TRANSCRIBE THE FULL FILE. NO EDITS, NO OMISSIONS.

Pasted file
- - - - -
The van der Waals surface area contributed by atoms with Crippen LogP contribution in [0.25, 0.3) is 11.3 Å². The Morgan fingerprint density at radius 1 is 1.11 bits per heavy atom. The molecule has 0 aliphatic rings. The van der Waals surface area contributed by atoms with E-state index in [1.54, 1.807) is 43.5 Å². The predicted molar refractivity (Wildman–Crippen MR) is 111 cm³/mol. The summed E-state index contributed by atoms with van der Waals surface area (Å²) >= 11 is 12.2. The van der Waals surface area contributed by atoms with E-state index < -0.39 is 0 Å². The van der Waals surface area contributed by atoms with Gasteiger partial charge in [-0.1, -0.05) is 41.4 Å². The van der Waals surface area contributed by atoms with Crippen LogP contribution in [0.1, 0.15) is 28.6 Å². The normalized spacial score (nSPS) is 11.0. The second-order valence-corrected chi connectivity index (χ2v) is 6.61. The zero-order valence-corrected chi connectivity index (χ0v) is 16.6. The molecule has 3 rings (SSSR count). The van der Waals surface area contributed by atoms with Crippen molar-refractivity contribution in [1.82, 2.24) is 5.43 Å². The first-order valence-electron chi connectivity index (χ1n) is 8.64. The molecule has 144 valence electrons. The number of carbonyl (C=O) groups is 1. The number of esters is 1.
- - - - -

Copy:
The van der Waals surface area contributed by atoms with Crippen LogP contribution in [0.25, 0.3) is 11.3 Å². The Morgan fingerprint density at radius 1 is 1.11 bits per heavy atom. The molecule has 0 aliphatic rings. The van der Waals surface area contributed by atoms with E-state index in [1.54, 1.807) is 43.5 Å². The predicted molar refractivity (Wildman–Crippen MR) is 111 cm³/mol. The summed E-state index contributed by atoms with van der Waals surface area (Å²) >= 11 is 12.2. The van der Waals surface area contributed by atoms with E-state index < -0.39 is 0 Å². The van der Waals surface area contributed by atoms with Gasteiger partial charge in [-0.1, -0.05) is 41.4 Å². The van der Waals surface area contributed by atoms with Crippen LogP contribution in [0.1, 0.15) is 28.6 Å². The normalized spacial score (nSPS) is 11.0. The second-order valence-corrected chi connectivity index (χ2v) is 6.61. The zero-order valence-corrected chi connectivity index (χ0v) is 16.6. The molecule has 3 rings (SSSR count). The van der Waals surface area contributed by atoms with Crippen molar-refractivity contribution in [1.82, 2.24) is 5.43 Å². The first-order valence-electron chi connectivity index (χ1n) is 8.64. The molecule has 144 valence electrons. The number of carbonyl (C=O) groups is 1. The number of esters is 1.